In among the crowing beggars is a man with a name we know now. Probably no one there did. No one there is too concerned about names. They are beggars, not real people. But now we know, this man was old Timaeus’ son. Bar-Timaeus, the son of his father. A father’s son. Maybe, long ago, his father walked home from the fields with his small son’s hand in his hand after a days work. But that’s long ago. A faded memory. Who knows where the father is now. Dead, or just dead to the son. Bartimeus, now spends his days crowing like a grackle, his small hands replaced by claws scrabbling for left-overs.

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A Sermon for the Twentieth Sunday after Pentecost

Sunday, October 10, 2021

By: David H. May, Rector


“…for God all things are possible.”

The young man who comes to Jesus today is one of the most beguiling and attractive characters in all of the Gospels. His wealth could easily have led to pursue a less noble life than the one he describes. He’s a good man who has learned the commandments of God and lived by them since he was a youth. There’s nothing about him that sounds like a stick in the mud moralist – you know the kind of person who is overly interested in the speck in your eye while blissfully indifferent to the log in their own eye. There is no reason to doubt his sincerity when he says he has kept the commandments faithfully since he was a boy. He certainly doesn’t strike Jesus as a self-righteous braggart. No, Jesus looks at him—a young man, just coming into his own as a person wanting to set his compass to point him towards that which is of most, towards those things which will abide, eternal things. And Jesus looks on him and loves him. The Lord didn’t use words, but whoever was there and remembered what happened that day and passed on the memory saw it in the Lord’s face—he loved him. And no words were needed.

But the young man’s first question to Jesus—what must I do to inherit eternal life?—shows that he is on the wrong path. An inheritance—money, property, your name even—con only be given. You can’t do anything to force an inheritance. You can’t force your mother to re-write her will so that you will inherit her wedding ring and your sister will not. Oh, I suppose one could contrive a scheme to set that in motion. But supposing you succeeded? It would never be a freely given gift, a blessing, an inheritance. How could that wedding ring every really sparkle on your finger after acquiring it that way?

An inheritance is a gift given: a legacy of loving loyalty.

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A Sermon for the Eighteenth Sunday after Pentecost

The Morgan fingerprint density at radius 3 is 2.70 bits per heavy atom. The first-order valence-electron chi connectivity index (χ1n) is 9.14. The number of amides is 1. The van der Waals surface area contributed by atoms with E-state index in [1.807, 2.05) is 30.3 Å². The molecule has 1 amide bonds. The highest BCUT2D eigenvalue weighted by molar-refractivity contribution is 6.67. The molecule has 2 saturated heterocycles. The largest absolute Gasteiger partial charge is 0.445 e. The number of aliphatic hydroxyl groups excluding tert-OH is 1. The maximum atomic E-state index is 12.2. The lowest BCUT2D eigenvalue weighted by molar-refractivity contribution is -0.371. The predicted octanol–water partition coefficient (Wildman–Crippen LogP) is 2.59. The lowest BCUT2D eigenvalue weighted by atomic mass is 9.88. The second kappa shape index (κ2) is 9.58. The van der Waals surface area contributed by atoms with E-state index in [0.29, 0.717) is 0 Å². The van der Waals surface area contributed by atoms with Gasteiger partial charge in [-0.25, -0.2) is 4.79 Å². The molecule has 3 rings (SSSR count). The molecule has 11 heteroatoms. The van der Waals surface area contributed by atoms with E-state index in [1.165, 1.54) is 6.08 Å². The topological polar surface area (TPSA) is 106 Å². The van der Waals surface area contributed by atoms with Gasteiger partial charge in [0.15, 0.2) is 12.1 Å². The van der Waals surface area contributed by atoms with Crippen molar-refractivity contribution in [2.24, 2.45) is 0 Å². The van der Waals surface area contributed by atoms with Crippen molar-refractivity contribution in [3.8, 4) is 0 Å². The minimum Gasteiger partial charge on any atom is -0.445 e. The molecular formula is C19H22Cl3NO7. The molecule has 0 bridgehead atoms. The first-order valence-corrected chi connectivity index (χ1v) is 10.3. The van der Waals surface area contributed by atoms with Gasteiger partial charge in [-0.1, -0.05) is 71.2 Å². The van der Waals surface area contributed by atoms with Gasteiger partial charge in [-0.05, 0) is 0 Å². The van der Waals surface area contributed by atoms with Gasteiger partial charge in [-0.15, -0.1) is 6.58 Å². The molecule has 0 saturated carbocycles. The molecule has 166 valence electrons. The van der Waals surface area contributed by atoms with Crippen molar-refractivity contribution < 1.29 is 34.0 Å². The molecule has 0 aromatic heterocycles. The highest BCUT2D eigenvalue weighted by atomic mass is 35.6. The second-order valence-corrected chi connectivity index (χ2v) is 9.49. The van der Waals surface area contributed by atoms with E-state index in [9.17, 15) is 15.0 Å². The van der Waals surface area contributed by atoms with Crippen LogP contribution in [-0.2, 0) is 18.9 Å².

Sunday, September 26, 2021

By: David H. May, Rector


In the three-year pilgrimage we make through the Bible with the readings assigned for Sunday mornings, the Book of Esther is heard from exactly one time. So, unless your church attendance hits just right, it’s possible that you may never have heard this reading or been introduced to this strange and beautiful story.

Esther has perplexed both Jewish and Christian commentators for at least two millennia. For example, you may have noticed that there is no mention of God in the reading we just heard. In fact, God is not mentioned at all in the entirety of the ten chapters. Not once. The great rabbis who translated the Hebrew into Greek in the late 3rd century before the birth of Jesus took dubious notice of this as well and tried to make it into a more specifically ‘religious’ book by adding to the original text. They inserted mention of prayer and fasting and religious observances in their translation in the hope of polishing up its religious credentials a bit.

I suppose that’s understandable, but it’s possible that God was content to inspire the writing of this book with no thought of including his own name for a reason. Perhaps God doesn’t have to always be in the business of ‘taking the credit’ (or the blame!) for this or that human experience of blessing or curse. I had a classmate in seminary who became a good friend but who also had this habit of taking my words and thoughts and treating them a little like the rabbis who translated the Scriptures from Hebrew into Greek: he had to ‘religious up’ my thoughts. ‘Do you see how the Holy Spirit was leading you, David?’ ‘There the Lord’s hand was all over what you just said!’, or, ‘do you see what my prayer for you has done?!’ He was a good and faithful man who spoke entirely in earnest exclamation points. But honestly, sometimes I thought his piety must surely be grating to the Lord God Almighty who might rather that we take some responsibility too for living our lives.

Rather than ‘religious-ing up’ this text by shoe-horning it into the tale of a godly woman’s travail and victory or layer onto it our own expectations of what the Bible is supposed to sound like, maybe it would be better to simply let the story of Esther have its say.